The fact is that for nearly half a century, science, technology and education were used in both of our countries to fight the Cold War. Today, we have an unparalleled opportunity to put them in service of freedom, prosperity and democracy. Your education system has long been the envy of many of us elsewhere in the world. Your literacy rate, your scientific and research capacity have served as a model. I remember very well when Sputnik went up and I was in elementary school. All of my teachers told me I had to study even harder. They made me do mathematics in which I did not have great interest. I think I secretly blamed Russian scientists that I had to study so much algebra.

Today, this heritage can enable you to surpass so many other societies, to leapfrog over developments that others have had to do incrementally. The rich depth of scientific capacity present right here gives you advantages that few other countries can claim.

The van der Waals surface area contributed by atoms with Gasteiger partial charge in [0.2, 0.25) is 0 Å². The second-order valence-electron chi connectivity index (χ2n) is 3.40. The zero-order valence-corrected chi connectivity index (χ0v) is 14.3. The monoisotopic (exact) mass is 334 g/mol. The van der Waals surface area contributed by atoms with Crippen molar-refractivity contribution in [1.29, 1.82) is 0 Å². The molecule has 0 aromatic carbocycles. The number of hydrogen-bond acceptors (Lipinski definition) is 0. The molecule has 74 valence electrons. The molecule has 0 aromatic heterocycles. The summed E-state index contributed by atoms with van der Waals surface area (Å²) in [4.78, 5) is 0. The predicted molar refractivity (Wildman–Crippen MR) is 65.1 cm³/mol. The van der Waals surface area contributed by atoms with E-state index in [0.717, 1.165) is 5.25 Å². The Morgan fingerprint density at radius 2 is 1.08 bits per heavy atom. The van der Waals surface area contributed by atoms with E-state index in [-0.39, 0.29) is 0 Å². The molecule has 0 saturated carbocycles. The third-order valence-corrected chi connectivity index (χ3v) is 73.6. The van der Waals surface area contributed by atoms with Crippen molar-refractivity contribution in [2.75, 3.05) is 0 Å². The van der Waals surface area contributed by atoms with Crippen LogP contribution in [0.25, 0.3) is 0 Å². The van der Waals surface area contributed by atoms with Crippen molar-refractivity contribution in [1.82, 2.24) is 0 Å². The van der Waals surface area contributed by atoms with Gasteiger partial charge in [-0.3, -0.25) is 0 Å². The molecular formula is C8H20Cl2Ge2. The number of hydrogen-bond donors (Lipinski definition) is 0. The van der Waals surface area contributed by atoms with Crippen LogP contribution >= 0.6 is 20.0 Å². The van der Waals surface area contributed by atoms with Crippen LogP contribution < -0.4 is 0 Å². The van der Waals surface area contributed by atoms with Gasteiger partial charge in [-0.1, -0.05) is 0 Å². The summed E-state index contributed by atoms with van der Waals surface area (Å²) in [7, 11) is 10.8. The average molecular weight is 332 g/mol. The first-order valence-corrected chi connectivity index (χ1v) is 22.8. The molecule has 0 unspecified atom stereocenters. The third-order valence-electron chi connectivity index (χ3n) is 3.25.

It is not only in the scientific arena that your heritage is as strong and varied as the landscape of Siberia. I have witnessed it in the private rooms of the Kremlin and in the Museum of the Institute of Archaeology and Ethnography that I just visited this morning. I have seen it in the works of literature and music that the entire world enjoys as part of our mutual cultural heritage.

So how do we take what each of our societies has and translate it into opportunity for the greatest number of our fellow citizens? You have a very strong foundation on which to answer that question. Your challenge, it seems to us who are your friends and who are your advocates, is to harness this talent to a new free market economy and ensure that democracy and prosperity take root and grow in Siberia and throughout Russia.